In 2010, Creighton University unveiled a homegrown online course-evaluation system that replaces traditional paper-based surveys. The system, which integrates with the institution's student information system from SunGard Higher Education, currently covers 800 courses. According to Brian Young, vice president for IT, the savings could amount to $40,000 per semester, the equivalent of about 3 million sheets of paper. Nevertheless, says Young, the effort was not about money. Digitizing the dreaded "Blue Surveys" emerged out of an overarching drive to reduce the school's carbon footprint. "There's no question the system will bring good things in terms of efficiency and monetary savings," explains Young. "But really, we did all of this because we wanted to cut back on waste."

3) Monitoring the Vital Signs
Institution: University of Iowa
Green Machine: Automated monitoring of facilities systems
Created in January 2010, the UI Energy Control Center allows staffers to optimize production levels of steam, chilled water, and electricity, and to monitor performance of these systems across 82 buildings from one central location. The software, from Rockwell Automation, keeps tabs on more than 100,000 pressures, temperatures, and flows in real time. Zuhair Mased, the university's associate director of utilities and energy management, says the initiative was part of a campuswide effort to reduce overall energy consumption by 15 percent by 2013. "You can't manage what you can't measure," he says. In 2011, a new project will devise performance models for each boiler, turbine, and chiller on campus. By comparing these data with load forecasting and energy prices, the school will able to determine the optimum combination of boilers, turbines, and chillers to run at any given time.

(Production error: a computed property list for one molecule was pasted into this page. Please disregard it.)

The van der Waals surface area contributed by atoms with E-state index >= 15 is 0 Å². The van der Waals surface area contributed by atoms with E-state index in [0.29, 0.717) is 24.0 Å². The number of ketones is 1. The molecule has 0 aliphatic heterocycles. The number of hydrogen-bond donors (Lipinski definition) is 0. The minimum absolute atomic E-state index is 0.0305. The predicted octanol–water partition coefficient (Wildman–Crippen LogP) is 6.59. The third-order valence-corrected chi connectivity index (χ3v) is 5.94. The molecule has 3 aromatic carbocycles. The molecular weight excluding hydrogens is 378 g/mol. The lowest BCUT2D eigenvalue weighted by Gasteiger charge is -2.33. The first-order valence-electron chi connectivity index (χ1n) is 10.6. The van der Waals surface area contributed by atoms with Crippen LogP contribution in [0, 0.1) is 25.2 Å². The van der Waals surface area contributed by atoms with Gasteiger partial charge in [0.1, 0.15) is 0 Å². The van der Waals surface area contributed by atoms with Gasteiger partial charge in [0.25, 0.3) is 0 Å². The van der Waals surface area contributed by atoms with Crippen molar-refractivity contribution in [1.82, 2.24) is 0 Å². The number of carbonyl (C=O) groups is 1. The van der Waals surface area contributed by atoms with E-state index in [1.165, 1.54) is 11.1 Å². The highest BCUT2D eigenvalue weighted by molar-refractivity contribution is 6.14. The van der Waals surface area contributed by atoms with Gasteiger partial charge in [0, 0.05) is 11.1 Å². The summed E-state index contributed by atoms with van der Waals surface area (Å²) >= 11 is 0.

74%: Higher ed institutions that have/are developing programs to manage and reduce IT energy use

49%: Higher ed IT managers who know what portion of their IT budget is spent on energy

61%: Higher ed IT organizations that have reduced IT energy costs by 1 percent or more since initiating an energy-management program

36%: IT managers in higher ed who see energy efficiency as a very important consideration when purchasing equipment

Source: CDW-G 2010 Energy Efficient IT Report

4) What, This Old Thing?
Institution: Temple University (PA)
Green Machine: Repurposing outdated computers
Temple University created the Computer Recycling Center (CRC) in 2003 to repurpose hardware instead of disposing of it. In recent years, the center has paid huge dividends. In 2009, for instance, 78 percent of all computers that came into the center were redeployed; since 2005, the center has refurbished more than 7,000 computers. Jonathan Latko, assistant director of the center, notes that repurposing works well because most hardware on higher education campuses is underutilized and therefore can last several years beyond warranty expiration. "A 3-year-old computer from a high-end graphics developer can be repurposed for a student who needs one for internet and word processing," he says. Overall, since the center's inception, it has diverted 1.2 million pounds of waste from landfills. In September 2009, the CRC was the recipient of one of only 10 awards presented by the regional Environmental Protection Agency.